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(in accordance with the New Zealand Film, Video and Publications Act 1993)

Exempt from classification
Suitable for General Audiences
Parental Guidance recommended for younger viewers
Suitable for Mature audiences 16 years and over
Restricted to persons 16 years and over unless accompanied by a parent/guardian
Restricted to persons 16 years and over
Restricted to persons 18 years and over

New Zealand Censorship Laws

In some cases we are unable to stock the titles we’d like, because the film may not been released in New Zealand for one or more of the following reasons:

  • The title is not currently available from an overseas source.
  • The title has not been submitted for a mandatory New Zealand rating to the Film & Video Labelling Body.
  • The title cannot be rated by the Film & Video Labelling Body.*
  • The title has a restricted classification in either the UK or Australia and has not been submitted to the New Zealand Office of Film & Literature Classification (OFLC).**
  • The title has been rejected by the Office of Film & Literature Classification.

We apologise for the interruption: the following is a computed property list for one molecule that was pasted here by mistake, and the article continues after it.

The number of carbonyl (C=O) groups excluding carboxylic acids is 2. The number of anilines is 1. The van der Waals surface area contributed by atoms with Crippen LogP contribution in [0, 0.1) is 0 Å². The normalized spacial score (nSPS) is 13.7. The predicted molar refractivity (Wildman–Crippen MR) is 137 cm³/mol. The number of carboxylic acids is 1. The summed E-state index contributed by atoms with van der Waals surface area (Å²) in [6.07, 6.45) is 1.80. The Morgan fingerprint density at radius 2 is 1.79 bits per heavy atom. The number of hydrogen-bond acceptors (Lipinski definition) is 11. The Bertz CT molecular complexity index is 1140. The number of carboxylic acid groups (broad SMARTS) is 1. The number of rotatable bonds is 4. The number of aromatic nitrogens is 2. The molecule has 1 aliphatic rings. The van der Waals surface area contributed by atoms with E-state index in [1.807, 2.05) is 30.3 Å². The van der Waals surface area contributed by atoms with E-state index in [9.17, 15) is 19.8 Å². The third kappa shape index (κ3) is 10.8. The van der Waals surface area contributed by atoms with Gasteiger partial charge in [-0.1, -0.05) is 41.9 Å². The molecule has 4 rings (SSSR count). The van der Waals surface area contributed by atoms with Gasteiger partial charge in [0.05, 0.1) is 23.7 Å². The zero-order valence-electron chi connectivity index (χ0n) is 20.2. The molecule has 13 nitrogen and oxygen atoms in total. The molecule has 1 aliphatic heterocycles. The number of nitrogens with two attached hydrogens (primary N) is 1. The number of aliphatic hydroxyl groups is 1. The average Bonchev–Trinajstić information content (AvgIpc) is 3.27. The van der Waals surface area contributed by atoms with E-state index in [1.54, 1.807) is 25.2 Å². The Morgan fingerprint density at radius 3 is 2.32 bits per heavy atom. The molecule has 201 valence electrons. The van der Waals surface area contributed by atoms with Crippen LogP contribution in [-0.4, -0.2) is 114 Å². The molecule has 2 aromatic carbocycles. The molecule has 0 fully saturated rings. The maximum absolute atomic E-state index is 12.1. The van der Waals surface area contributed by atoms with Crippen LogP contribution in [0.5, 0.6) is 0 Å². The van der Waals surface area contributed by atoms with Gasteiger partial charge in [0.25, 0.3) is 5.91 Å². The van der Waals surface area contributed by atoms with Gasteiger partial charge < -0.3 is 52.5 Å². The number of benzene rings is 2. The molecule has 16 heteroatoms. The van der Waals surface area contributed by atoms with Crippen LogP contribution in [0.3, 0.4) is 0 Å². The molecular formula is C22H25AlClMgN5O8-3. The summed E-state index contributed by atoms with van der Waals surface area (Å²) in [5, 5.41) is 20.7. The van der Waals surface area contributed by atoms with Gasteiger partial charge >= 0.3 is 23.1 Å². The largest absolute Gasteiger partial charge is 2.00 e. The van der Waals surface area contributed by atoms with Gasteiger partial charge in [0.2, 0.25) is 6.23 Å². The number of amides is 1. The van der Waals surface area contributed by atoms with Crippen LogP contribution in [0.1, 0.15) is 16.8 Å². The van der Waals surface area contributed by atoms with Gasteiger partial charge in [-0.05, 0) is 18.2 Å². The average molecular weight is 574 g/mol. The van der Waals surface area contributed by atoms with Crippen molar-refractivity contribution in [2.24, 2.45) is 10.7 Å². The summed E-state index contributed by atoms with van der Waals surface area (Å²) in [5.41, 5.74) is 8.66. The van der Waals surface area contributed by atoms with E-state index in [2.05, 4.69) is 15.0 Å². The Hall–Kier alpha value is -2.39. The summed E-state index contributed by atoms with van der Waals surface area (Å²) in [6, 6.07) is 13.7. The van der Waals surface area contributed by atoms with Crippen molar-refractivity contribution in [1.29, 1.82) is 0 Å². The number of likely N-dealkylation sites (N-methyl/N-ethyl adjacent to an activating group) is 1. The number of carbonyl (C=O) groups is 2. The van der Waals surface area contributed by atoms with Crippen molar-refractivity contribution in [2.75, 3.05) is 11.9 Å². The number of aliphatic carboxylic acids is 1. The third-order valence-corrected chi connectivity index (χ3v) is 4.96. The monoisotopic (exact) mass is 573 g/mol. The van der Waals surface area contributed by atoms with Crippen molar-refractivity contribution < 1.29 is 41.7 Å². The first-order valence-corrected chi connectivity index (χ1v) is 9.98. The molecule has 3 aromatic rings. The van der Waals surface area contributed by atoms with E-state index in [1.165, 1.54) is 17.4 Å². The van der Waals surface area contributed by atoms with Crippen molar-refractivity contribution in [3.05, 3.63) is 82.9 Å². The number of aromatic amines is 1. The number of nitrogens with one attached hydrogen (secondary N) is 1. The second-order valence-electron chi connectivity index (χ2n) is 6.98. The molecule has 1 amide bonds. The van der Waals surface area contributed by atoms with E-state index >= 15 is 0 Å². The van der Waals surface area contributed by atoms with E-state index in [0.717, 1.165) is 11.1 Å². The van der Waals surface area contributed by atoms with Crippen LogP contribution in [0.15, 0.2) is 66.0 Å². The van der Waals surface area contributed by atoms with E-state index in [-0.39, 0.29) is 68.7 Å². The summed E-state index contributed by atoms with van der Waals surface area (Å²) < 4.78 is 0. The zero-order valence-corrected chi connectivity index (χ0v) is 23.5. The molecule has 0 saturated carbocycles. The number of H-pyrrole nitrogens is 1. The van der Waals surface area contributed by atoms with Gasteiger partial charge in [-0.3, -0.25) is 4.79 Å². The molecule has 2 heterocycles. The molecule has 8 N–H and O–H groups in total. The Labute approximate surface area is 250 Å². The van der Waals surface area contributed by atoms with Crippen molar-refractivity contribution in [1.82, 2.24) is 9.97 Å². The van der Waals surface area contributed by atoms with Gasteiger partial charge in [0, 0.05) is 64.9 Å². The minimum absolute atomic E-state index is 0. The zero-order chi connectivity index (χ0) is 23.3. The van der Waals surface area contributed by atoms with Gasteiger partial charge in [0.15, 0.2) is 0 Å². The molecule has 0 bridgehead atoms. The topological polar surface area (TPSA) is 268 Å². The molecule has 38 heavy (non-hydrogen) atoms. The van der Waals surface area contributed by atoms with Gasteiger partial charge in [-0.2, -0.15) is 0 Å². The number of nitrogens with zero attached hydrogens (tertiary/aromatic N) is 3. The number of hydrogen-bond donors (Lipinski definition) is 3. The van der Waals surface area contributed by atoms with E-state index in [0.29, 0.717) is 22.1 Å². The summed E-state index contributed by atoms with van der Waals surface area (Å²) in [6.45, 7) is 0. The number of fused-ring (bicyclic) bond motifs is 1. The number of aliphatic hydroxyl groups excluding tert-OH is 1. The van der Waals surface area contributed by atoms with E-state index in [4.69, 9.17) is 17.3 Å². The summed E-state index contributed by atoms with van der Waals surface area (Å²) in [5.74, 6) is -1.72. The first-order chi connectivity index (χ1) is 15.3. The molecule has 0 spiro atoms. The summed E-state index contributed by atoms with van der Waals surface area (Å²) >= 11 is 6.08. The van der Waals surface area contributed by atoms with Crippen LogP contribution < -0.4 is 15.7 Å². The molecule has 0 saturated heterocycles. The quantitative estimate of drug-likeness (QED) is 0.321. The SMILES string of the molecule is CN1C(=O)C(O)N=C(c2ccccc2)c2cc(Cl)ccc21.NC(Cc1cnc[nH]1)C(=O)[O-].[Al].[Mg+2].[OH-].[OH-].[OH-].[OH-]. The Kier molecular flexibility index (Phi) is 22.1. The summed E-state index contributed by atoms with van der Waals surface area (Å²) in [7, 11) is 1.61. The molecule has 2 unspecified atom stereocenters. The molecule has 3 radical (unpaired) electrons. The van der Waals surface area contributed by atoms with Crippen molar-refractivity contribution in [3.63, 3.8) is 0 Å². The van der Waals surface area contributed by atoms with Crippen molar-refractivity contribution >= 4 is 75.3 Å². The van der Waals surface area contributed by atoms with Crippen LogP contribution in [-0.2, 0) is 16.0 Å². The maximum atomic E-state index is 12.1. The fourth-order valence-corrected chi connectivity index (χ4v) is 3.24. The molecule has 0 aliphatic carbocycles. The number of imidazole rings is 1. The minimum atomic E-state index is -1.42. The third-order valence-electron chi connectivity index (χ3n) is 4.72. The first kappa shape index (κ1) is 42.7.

*A title may not be able to be rated in New Zealand because of current anomalies in the legislation. For example, an imported DVD item may contain trailers that are of a higher rating than the feature film, or the running time of a video/DVD may be longer than the version of the film that bears an New Zealand classification.

**Submissions to the Office of Film and Literature Classification (OFLC) incur charges of approximately $1000 + GST for an average length feature film. This cost is prohibitive for many titles that do not attract a general release by an official distributor, and subsequently the title is effectively prohibited from public trade within New Zealand.

AroVideo, together with our like-minded colleagues, has made formal submissions (impassioned pleas!) to the Government on the manifold and complex issues that currently inhibit the choices of film-loving New Zealanders. The Government has promised to make changes to the current Act by the end of 2003.

In early 2004, we submitted an extensive document detailing our concerns and recommendations for urgent changes to the legislation, and appeared before a Select Committee in support of our submission. While the committee was ‘sympathetic’ to our case, our recommendations were not considered when the new regulations were passed into law in mid 2004.

In June 2009, AroVideo raises the issues publicly by initiating a campaign for censorship reform. Please visit our Campaign Forum and register your support!